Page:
Academic Psychiatry

, Volume 30, Issue 3, pp 227–234 | Cite as

Work-Family Balance and Academic Advancement in Medical Schools

Special Article



This study examines various options that a faculty member might exercise to achieve work-family balance in academic medicine and their consequences for academic advancement.


Three data sets were analyzed: an anonymous web-administered survey of part-time tenure track-eligible University of Illinois College of Medicine (UI-COM) faculty members conducted in 2003; exogenous data regarding the entire UI-COM faculty; and tenure rollback (“stop-the-clock”) usage by all tenure track-eligible UI-COM faculty from 1994 to 2003.


The data reveal a gender split in career-familybalance priorities that affect academic advancement among part-time faculty. Women select part-time status for child care; men choose part-time to moonlight. Similarly, among all faculty members seeking tenure rollbacks women request rollback for child care; men request rollback for other reasons. Among all faculty members, full-time men were more likely to be on the tenure track than any other group. Needs identified by the part-time faculty survey include improved mentoring in track selection, heightened awareness of options such as tenure rollback and provision of equitable benefits and opportunities.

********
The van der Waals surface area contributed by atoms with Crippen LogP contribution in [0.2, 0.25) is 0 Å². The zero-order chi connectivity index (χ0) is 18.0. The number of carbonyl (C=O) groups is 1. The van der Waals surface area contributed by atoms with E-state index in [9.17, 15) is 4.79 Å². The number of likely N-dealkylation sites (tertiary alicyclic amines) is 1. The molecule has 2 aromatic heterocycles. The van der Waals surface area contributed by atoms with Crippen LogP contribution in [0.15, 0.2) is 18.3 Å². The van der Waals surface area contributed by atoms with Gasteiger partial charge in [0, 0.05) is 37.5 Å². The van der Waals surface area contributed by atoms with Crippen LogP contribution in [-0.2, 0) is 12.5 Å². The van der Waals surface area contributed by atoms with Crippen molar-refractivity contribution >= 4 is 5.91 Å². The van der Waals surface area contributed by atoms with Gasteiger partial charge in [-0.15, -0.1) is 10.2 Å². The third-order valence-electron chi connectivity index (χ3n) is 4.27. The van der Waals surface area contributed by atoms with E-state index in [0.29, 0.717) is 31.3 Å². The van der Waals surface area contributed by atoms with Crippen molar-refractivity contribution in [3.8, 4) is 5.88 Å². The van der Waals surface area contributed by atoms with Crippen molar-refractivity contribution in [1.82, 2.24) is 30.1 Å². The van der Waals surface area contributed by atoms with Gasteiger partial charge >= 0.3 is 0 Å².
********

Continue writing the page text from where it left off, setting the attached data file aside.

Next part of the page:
Policy changes, such as a prorated tenure track, are needed to support a family-friendly culture with flexibility throughout the career lifespan for both men and women medical faculty.


Faculty Member Academic Psychiatry Academic Medicine Female Physician Woman Faculty 
These keywords were added by machine and not by the authors. This process is experimental and the keywords may be updated as the learning algorithm improves.


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Copyright information

© Academic Psychiatry 2006

Authors and Affiliations

  1. 1.Department of Medical EducationChicagoUSA
  2. 2.Department of PediatricsShorewood HillsUSA
  3. 3.College of MedicineUniversity of IllinoisChicagoUSA

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